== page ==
The TOS-1A heavy flamethrower system is meant to take on fortified enemy positions. Used against civilians, it would almost certainly amount to a war crime.
- One of Russia’s most deadly and controversial land weapons is the TOS-1A heavy flamethrower.
- It uses rockets with thermobaric weapons to destroy entrenched enemy troops.
- Used in Ukraine’s cities, the weapons would do massive damage to military and civilian targets alike, including ordinary people taking shelter from the fighting.
As Russia’s troops grow increasingly bogged down in their invasion of Ukraine, observers are concerned the Russian military could unleash one of its most devastating non-nuclear weapons in civilian areas: the TOS-1A heavy flamethrower system. Originally designed to destroy fortified NATO targets, the TOS-1A is designed to create shattering waves of searing heat and overpressure, killing enemy troops inside bunkers and other reinforced targets.Thank you for reading this post, don't forget to subscribe!
The Russian Ground Forces have, until Monday, refrained from using heavy artillery in Ukraine’s urban areas. This has been an impediment to typical Russian combat operations, as Moscow’s military doctrine usually prescribes a liberal amount of artillery to batter the enemy before a ground assault. Although there have been numerous sightings of heavy Russian artillery pieces rolling into Ukraine—and reports that Moscow has already used thermobaric weapons against civilians—there have been no official confirmations yet.
All of that may be about to change. Artillery bombardments of Ukrainian cities and towns are becoming increasingly common, with evidence of BM-30 Smerch 300-millimeter rockets, Grad-P 122-millimeter rockets, and other salvo-fired rocket systems in active use. The worst of all, however, is the TOS-1A. As the weapon’s state-owned exporter states in its marketing materials: “I will create hell for the enemy.” No lie detected.
The TOS-1A is a weapon without equivalents in Western armies. TOS-1A and weapons like it are called “thermobaric” due to their use of extreme heat and pressure to incapacitate or kill. The Soviet Union first developed the TOS-1A in the 1970s as a weapon to fulfill the role of a flamethrower, destroying enemy troops in bunkers. At the time, most armies were shifting away from the traditional role of a flame-spurting flamethrower, but there was still a need for a weapon that could somehow reach through the narrow firing ports of a bunker or fighting position to neutralize the troops inside.
The original vehicle, TOS-1, was designed to carry 30 rockets with a 220-millimeter diameter. Each rocket was packed with inert—but flammable—metal particles, dispersed in a cloud-like pattern at the target. Ideally, the airborne metallic particles filter into hard-to-reach places through firing ports in a bunker, crew hatches in armored vehicles, and cave entrances. The rocket then detonates the cloud, creating a deadly fireball.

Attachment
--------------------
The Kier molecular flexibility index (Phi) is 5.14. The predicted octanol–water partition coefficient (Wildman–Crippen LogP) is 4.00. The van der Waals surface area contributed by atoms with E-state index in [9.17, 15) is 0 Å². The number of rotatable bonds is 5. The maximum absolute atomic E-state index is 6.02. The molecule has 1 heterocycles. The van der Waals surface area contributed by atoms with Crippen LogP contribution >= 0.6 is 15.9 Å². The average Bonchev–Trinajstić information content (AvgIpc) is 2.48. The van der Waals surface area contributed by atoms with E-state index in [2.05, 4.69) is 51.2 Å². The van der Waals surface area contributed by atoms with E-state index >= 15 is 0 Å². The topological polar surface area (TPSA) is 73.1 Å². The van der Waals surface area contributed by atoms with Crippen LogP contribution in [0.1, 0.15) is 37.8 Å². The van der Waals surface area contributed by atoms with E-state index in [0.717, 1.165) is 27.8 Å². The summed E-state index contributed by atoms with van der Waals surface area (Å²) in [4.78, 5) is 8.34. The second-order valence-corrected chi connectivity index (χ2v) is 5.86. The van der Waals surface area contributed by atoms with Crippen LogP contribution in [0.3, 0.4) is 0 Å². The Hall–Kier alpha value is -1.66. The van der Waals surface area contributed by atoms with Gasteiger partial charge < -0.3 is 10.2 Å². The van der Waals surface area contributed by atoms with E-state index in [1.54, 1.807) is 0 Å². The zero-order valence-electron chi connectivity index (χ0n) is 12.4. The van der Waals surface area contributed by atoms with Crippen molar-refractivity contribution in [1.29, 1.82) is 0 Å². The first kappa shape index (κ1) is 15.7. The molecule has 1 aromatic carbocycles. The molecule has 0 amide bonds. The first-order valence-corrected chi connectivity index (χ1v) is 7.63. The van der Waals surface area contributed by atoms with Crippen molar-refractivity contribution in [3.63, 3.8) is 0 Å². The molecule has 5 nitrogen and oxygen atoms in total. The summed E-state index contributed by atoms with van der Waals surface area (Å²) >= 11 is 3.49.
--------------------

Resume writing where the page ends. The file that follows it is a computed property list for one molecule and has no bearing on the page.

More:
The explosion also has a powerful secondary effect: the generation of powerful positive, then negative, pressure waves. The quick succession of positive and negative pressure waves is why some call thermobaric weapons “vacuum bombs.” The pressure differential has a devastating effect on buildings, structures, and the human body—particularly the lungs. The U.S. Air Force’s Mother of All Bombs (MOAB), the world’s largest conventional bomb, similarly kills through overpressure, and in 2017 was dropped on an ISIS cave complex in Afghanistan.
The modern version of TOS-1 is TOS-1A, also known as Solntsepek (Sun). The weapon still uses 220-millimeter rockets, but only carries 24 at a time. According to Rosoboronexport, the state company that markets and coordinates international arms sales, TOS-1A can launch its rockets just 90 seconds after coming to a full stop. It can fire all 24 rockets in six seconds, and a single vehicle can savage 40,000 square meters, the equivalent of almost ten acres. In addition to the Russian Ground Forces, armies in Algeria, Armenia, Azerbaijan, Iraq, Jordan, Kazakhstan, Saudi Arabia, and Syria also operate TOS-1As.
Here’s a video that Russia’s Ministry of Defense uploaded to YouTube in 2019, showing the loading and firing of TOS-1As during an exercise:
TOS-1A’s effects against soldiers are horrifying enough, but against civilians it has the potential for mass slaughter. The dangers to unprotected civilians are obvious, but it can also damage (or even collapse) non-military buildings, killing or injuring those taking shelter inside.
Two human rights organizations—London’s Amnesty International and New York City’s Human Rights Watch—have both claimed that Russia “appeared to have used widely banned cluster munitions, with Amnesty accusing them of attacking a preschool in northeastern Ukraine while civilians took shelter inside,” according to a February 28 report from Reuters, but those claims have not yet been verified.
TOS-1A will devastate civilian populations in Ukraine if Russia uses it against them. Already, Russian rockets are raining down in urban areas in Kharkiv, a city in the eastern part of the country that has managed to hold out against Russian forces despite overwhelming odds. If Putin grows desperate, he might order his military to deploy TOS-1A and similar rocket systems as terror weapons in an attempt to break Ukraine’s morale.
While such actions might have their intended effect, it would also broadly be considered a war crime, and land Putin and his administration in even deeper international trouble than it’s in now.
BY KYLE MIZOKAMI MAR 1, 2022